SUNSET — A financially hobbled Christian home for teenagers that punishes students by having them carry firewood for hours on end plans to move to South Carolina from New York, seeking a new campus in this remote corner of the Blue Ridge Mountains.
Freedom Village USA has long held itself out as a religious alternative for troubled teens — a place to work through addiction, misbehavior and the consequences of childhood trauma.
Before it made plans to move to the mountainous edge of South Carolina, its founder, pastor Fletcher Brothers, propelled its growth with a daily radio program beamed to the masses, calling his ministry "North America's premier Christian home for at-risk youth." And he has run it with a culture of intimidation, former students and staff said in interviews, airing misdeeds at chapel services, where he assigns punishments from the pulpit.
Students were governed by the decisions of a pastor with near-total control and what one promotional video calls a “tough-love personality.” Surrounded by farmland in western New York, school staff monitored what little contact they had with the outside world, court records show. Some said in interviews that they were convinced that if they left Freedom Village, they’d be defying God’s will.
Staff members, meanwhile, were paid inconsistently, often below minimum wage, according to state records. The school filed for bankruptcy last year after the state of New York ordered it to pay more than $1.5 million in back pay, interest and penalties.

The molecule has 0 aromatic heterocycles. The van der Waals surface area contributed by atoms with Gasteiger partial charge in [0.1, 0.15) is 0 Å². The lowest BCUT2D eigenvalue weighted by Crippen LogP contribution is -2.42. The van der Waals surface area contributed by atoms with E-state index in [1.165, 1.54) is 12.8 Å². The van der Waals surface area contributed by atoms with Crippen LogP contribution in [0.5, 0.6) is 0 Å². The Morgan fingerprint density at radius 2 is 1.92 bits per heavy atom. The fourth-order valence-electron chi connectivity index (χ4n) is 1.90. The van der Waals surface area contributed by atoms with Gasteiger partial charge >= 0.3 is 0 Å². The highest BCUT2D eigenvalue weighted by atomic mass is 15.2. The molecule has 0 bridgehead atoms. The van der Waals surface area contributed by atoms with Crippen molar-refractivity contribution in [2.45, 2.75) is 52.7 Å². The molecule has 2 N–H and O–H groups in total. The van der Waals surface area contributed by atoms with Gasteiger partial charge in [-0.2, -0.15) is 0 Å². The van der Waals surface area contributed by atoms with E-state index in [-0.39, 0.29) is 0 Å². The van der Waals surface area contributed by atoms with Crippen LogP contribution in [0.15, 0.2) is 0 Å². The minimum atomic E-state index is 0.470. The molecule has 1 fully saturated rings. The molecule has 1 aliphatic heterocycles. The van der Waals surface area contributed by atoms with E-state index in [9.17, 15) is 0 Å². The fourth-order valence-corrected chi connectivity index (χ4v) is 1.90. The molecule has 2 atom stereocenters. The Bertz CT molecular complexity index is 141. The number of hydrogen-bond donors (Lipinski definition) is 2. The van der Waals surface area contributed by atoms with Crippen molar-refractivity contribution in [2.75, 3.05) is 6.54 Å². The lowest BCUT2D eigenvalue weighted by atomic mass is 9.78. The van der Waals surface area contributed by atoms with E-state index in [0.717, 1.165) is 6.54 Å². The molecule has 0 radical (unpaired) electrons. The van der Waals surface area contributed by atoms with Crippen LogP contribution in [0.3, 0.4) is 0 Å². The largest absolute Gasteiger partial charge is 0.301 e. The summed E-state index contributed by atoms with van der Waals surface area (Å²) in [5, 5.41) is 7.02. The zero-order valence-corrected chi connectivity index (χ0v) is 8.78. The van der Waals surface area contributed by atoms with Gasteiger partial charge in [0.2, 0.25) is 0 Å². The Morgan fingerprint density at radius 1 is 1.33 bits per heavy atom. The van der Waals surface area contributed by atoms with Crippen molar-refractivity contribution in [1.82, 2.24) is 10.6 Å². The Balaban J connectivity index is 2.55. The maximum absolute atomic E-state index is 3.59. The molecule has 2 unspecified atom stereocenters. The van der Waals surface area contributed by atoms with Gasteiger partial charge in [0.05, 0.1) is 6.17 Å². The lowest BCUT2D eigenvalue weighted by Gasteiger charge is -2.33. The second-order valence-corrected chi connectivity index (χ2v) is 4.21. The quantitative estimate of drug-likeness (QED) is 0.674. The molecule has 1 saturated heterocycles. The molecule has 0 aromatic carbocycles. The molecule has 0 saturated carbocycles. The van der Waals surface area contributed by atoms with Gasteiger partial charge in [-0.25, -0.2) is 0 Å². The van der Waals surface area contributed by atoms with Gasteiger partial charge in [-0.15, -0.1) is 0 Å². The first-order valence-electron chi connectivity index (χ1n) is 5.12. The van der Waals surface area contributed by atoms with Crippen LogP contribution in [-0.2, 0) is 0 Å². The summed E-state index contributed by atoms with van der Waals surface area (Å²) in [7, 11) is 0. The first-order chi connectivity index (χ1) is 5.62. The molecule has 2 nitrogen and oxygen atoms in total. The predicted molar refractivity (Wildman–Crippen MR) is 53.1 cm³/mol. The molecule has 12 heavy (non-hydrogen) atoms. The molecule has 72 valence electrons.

“Fletcher claims dictatorship and no one can seem to stop him from doing as he pleases,” two former staff members wrote to a federal judge in 2011. “He believes he is above the law, that rules don’t apply to him and that he can treat people in any manner he pleases without any recourse.”
They pleaded with the judge to hold the pastor to account “so that he won’t think he can get away with deceiving and cheating more unsuspecting people.”
Eight years later, Freedom Village's legal and financial challenges have intensified. It has faced claims of unpaid wages by nearly 30 past employees. A bankruptcy judge recently denied its case for financial protection, leaving it on the hook for its debts. It’s now selling its land in the Finger Lakes of western New York, its campus for nearly four decades.
And it’s coming to the Upstate.
Brothers’ radio show and marketing campaigns have helped draw thousands of students, often sent by parents at their wits’ end.
They represent challenging cases, often teens struggling with drugs, abuse and mental illness. Brothers has said that nearly all of his students were abused as children — 95 percent, by his estimate.
The school doesn't believe in the science of mental health or the professional standards that govern therapists and social workers. So deep-seated is Brothers' rejection of those fields that he has tried to cast the lessons of his college psychology classes out of his memory, he said in sworn testimony.
Instead, he favors a "spiritual help" approach toward treatment, one that relies on the assessments of Brothers and his staff. He has said he considers professional diagnoses as simply “interesting to know.” He doesn’t seek out staff with degrees in social work or psychiatry because "they've been indoctrinated in most cases in a failing system,” he testified.
Freedom Village holds that the school's Christian counseling practices equate to talk therapy, according to Jonathan Bailie, who represents the ministry as operations chief for the National Center for Life and Liberty. NCLL is Freedom Village’s legal counsel, and it owns the land the ministry is moving to in Pickens County.
The school has been accused of putting faith in students’ better angels, even when their records would urge caution. For example, the time it admitted a teenager who had been accused of molesting his adopted sister. He came to Freedom Village with a court order not to spend time with anyone younger than 14 when he got there.